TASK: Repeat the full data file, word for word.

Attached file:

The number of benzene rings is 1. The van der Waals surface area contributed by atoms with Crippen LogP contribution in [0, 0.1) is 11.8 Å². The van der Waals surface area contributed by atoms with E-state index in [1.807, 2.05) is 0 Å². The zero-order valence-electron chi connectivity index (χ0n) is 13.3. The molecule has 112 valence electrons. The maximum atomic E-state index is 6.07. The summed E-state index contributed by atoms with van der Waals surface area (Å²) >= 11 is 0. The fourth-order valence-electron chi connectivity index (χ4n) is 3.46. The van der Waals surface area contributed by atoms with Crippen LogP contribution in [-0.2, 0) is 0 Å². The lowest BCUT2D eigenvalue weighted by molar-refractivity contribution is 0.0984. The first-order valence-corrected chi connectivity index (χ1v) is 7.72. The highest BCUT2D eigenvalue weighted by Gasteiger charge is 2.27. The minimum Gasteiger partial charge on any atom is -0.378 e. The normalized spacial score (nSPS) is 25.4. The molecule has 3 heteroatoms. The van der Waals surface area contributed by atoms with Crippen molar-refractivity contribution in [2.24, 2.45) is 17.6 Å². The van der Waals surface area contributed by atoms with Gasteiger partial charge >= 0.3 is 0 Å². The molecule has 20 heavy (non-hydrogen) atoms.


The number of benzene rings is 1. The van der Waals surface area contributed by atoms with Crippen LogP contribution in [0, 0.1) is 11.8 Å². The van der Waals surface area contributed by atoms with E-state index in [1.807, 2.05) is 0 Å². The zero-order valence-electron chi connectivity index (χ0n) is 13.3. The molecule has 112 valence electrons. The maximum atomic E-state index is 6.07. The summed E-state index contributed by atoms with van der Waals surface area (Å²) >= 11 is 0. The fourth-order valence-electron chi connectivity index (χ4n) is 3.46. The van der Waals surface area contributed by atoms with Crippen LogP contribution in [-0.2, 0) is 0 Å². The lowest BCUT2D eigenvalue weighted by molar-refractivity contribution is 0.0984. The first-order valence-corrected chi connectivity index (χ1v) is 7.72. The highest BCUT2D eigenvalue weighted by Gasteiger charge is 2.27. The minimum Gasteiger partial charge on any atom is -0.378 e. The normalized spacial score (nSPS) is 25.4. The molecule has 3 heteroatoms. The van der Waals surface area contributed by atoms with Crippen molar-refractivity contribution in [2.24, 2.45) is 17.6 Å². The van der Waals surface area contributed by atoms with Gasteiger partial charge >= 0.3 is 0 Å². The molecule has 20 heavy (non-hydrogen) atoms.